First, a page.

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Workplace Pandemic Plans: What Employers Need to Know

COVID Pandemic Plan

With COVID-19 appearing in the news more and more every day, both federal and provincial governments are encouraging preparedness. What is an employer’s responsibility to employees in the event of wide-scale infection? What steps can an employer take in advance to ensure preparedness?

Employers in all industries will benefit from having a workplace pandemic/ continuity plan in place.

In the event COVID-19 spreads widely within Canada, employers have the same legal duties as they would with any other illness impacting employees. One of the primary considerations will be whether employees can reasonably refuse to attend work for safety reasons if and when COVID-19 is present in the community.


So what is a Pandemic Plan?

It is a plan that describes how an organization will continue to function during or after some kind of emergency, specifically detailing processes and procedures that will be enacted in the event of an infectious disease outbreak, such as the novel coronavirus. Critically, businesses must plan for employees being unable to report to work because they are:

• sick or quarantined (suspected, actual, or post-infectious cases)

• caring for children (if sick, or in the event schools are closed), or other family members

• preferring to remain at home, or under mandatory order by public health

• avoiding public spaces, including gatherings, and avoidance of public transportation

Possible effects on business from a pandemic event can include:

• reduced labour supply, including your regular employees or availability of subcontractors or temporary employees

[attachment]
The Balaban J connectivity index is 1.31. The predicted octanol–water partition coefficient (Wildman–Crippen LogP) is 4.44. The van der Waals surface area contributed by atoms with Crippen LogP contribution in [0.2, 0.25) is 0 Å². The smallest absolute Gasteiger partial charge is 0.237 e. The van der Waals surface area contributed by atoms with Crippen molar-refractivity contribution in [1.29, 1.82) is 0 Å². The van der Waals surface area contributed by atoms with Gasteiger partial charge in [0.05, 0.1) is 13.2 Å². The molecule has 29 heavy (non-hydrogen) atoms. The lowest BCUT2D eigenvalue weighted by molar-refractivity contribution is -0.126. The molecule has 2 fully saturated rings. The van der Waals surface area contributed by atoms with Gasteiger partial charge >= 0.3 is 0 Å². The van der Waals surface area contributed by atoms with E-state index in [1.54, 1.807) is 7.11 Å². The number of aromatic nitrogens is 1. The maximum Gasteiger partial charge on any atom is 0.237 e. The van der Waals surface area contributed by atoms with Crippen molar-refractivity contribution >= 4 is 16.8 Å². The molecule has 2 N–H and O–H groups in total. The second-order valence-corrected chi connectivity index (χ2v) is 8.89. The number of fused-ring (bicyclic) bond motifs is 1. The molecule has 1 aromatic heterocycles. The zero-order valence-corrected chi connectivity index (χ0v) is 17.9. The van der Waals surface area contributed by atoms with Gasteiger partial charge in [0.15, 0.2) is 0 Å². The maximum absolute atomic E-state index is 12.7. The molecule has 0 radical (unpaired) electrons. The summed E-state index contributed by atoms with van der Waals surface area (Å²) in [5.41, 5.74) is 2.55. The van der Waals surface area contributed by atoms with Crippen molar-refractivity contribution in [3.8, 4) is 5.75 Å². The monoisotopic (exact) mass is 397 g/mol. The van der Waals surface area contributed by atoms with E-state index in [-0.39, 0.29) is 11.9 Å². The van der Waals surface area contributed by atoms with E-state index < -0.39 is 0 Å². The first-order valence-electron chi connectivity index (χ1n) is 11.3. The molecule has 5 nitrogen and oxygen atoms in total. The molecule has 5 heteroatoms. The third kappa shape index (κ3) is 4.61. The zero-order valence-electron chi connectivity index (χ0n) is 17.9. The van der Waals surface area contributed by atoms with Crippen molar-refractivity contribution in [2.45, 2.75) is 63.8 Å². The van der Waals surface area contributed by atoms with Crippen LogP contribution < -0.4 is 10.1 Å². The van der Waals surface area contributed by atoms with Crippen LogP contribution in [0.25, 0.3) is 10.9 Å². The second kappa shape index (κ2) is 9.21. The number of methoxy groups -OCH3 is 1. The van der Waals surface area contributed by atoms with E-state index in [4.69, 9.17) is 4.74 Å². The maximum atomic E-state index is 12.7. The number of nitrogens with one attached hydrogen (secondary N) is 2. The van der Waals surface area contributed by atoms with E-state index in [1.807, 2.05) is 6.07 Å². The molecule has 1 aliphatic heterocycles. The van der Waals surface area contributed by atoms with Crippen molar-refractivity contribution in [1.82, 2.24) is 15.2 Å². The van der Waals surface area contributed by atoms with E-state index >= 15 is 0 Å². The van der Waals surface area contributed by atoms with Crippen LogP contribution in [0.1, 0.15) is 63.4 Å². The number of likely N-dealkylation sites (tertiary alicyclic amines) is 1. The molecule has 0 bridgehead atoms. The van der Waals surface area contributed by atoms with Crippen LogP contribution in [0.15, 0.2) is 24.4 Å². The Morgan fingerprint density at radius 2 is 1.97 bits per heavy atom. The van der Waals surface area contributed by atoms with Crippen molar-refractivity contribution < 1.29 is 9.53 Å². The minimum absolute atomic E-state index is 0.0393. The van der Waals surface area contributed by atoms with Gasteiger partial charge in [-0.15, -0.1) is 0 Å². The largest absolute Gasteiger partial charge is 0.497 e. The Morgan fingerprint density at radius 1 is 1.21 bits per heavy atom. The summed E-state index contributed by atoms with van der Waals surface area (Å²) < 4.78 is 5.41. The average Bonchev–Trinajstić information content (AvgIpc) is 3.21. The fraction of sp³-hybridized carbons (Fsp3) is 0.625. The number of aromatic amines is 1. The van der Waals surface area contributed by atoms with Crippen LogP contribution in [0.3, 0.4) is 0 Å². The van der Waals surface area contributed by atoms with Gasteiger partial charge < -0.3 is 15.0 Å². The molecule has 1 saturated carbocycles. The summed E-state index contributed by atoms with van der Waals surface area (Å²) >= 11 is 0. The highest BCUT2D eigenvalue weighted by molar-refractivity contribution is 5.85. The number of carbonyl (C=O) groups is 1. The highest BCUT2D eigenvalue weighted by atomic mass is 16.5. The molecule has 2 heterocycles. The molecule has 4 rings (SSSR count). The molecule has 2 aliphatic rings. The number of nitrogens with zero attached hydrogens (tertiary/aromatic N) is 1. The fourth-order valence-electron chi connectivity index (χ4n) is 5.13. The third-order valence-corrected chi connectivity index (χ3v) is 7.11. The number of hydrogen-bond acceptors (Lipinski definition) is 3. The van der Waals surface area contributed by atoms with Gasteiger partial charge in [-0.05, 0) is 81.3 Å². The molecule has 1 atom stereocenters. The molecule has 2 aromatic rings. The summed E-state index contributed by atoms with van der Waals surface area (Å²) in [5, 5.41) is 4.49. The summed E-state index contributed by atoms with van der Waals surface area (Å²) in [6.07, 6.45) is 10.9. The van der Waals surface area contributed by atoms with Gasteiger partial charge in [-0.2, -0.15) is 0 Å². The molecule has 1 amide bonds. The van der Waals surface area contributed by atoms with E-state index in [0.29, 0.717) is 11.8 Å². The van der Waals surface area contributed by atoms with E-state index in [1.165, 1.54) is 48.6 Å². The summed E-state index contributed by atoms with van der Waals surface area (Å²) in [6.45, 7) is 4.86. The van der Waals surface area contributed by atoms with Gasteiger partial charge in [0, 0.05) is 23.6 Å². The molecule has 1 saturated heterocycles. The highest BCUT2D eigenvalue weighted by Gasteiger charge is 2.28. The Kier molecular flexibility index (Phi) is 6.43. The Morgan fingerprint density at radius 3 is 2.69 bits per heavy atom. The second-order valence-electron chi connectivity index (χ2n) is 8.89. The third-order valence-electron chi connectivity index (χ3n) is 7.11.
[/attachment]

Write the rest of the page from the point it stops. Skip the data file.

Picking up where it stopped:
• customer orders (cancelled or not filled)

• interruption in deliveries of supplies or materials

• restrictions on travel (regional, national or international)

To establish policies to be implemented during a pandemic, it is essential to identify:

• critical processes, operations, and functions

• key internal and external “dependencies” — those things, people or other business you rely on.

• other events/ issues that can affect your business (border closures, public transportation suspension etc.)


What should be included in a Pandemic Plan?

Once you have decided what elements of your business are critical and what the possible situations may be and the consequence of the loss of this critical element, you can develop plans to work around these situations.

At the minimum it should contain information about:

Personnel: identify and train “back ups” for essential (or all) functions. Plan for possible overtime requirements/ payments to staff who are available.

Sick Leave Policies: what are your policies regarding paid/ unpaid leave? Do they require updating or expansion in the event of a health emergency in order to properly incent employees to STAY HOME if they are ill? Consider the cost of offering at least some paid sick days vs. the cost of having a portion of your workforce out of commission due to contagion.

Work Refusal: how will you handle an employee who refuses to work due to safety concerns?

Equipment: what is essential? Do you need duplicate or “back up” equipment? Ensure that you have access to facilities, utilities, computers, machinery, tools, vehicles and communication equipment on-site or off-site. This includes ability to access systems from remote or home locations.

Business Commitments: research possible contractual or legal implications for level of services or arrangements for non-performance of business agreements, etc.


How detailed your plan should be will depend on the type of business, the complexity of your organization and its size. Essentially, you need to take a look at what is critical to your business, and determine how emergencies or events will impact these areas.

If you require assistance drafting a pandemic policy for your business, please contact us.

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